Economy Government Spending New Mexico Space Policy

Hope Is Not an Economic-Development Strategy

Why is it so difficult to admit that Spaceport America is a complete bust?

The New Mexico Museum of Space History is a fine facility, and well worth a lengthy visit if you’re ever within reasonable driving distance of the Tularosa Basin. (The exhibits inside are fascinating, and don’t miss the impressive hardware outside.)

But the museum is also division of the New Mexico Department of Cultural Affairs, and as such, it toes the company line.

The Southwest Public Policy Institute attended Friday’s lecture, “New Space Update: More Than NASA,” featuring Tony Gondola, the NMMSH’s outreach coordinator. Disappointingly, the state employee was all happy talk about Virgin Galactic, which he believes will soon start “flying again.”

The company’s founder has made countless unmet promises — for a decade a half. Its stock is performing abysmally. (Rock-bottom was reached late last year.) Two shareholder lawsuits allege fraud. And the “spaceline” burns through substantial piles of cash, quarter after quarter, with next to no revenue flowing in. Confronted with these facts, Gondola replied that he remains a believer, because he’s “ever hopeful.” After all, Virgin Galactic’s staffers “haven’t given up.”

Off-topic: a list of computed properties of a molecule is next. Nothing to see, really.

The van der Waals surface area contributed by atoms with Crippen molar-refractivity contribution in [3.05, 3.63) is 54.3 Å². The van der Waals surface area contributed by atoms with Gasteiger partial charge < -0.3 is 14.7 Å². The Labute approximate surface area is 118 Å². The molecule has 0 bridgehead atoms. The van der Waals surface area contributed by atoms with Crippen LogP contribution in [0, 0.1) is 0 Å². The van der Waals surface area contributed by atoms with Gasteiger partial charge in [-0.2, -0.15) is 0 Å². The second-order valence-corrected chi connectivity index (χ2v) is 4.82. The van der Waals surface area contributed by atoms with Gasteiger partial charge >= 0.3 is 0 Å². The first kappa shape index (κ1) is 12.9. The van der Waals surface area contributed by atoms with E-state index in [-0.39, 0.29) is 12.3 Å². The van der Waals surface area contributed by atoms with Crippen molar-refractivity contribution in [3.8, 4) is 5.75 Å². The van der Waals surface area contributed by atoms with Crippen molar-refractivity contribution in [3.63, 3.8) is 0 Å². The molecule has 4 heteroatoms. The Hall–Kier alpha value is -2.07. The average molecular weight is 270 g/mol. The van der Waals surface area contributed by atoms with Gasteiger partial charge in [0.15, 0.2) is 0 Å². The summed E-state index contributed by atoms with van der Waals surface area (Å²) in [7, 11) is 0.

Seriously. That’s what he said.

As perhaps the grandest corporate-welfare boondoggle in the eight states we study, Spaceport America is constantly on the SPPI’s radar. With the release of its comprehensive annual financial report for fiscal 2022, we now know that taxpayers have showered $286.1 million on the facility. Of all revenue received by Spaceport America, just 10.5 percent was generated by leases, launches, and tours.

And the “anchor tenant”? In 2019, 2020, and 2021 alone, Virgin Galactic’s net loss totaled $1.2 billion. (In the first three quarters of 2023, it swallowed another $350 million in red ink.) Yes, its chief competitor in suborbital tourism, Blue Origin, is still getting back on its feet from a failed (but fortunately, non-manned) flight in September. But as the chart below indicates, Blue Origin’s record is embarrassingly better — a launch every four months, with no fatalities, versus Virgin Galactic’s rate of a launch every 17 months, with three deaths on the ground and one in the air.

Source: SPPI archive of launch data (shaded Blue Origin flights manned; shaded Virgin Galactic flight the fatal accident in 2014; apogee for BO23 estimated)

Sadly, Gondola’s cheerleading offered more evidence that Spaceport America enthusiasts are morphing into a modern-day cargo cult, with members deluding themselves that it’s only a matter of time before the “maverick billionaire” who promised Sierra County an economic-development marvel finally delivers all those jobs and tax dollars.

Employment in New Mexico has dropped for five months in a row. Drowning in cash from federal “relief” and hydrocarbon revenue, the Roundhouse has tremendous flexibility to craft economic-development policies that work. Spaceport America stands as a powerful example of what not to do.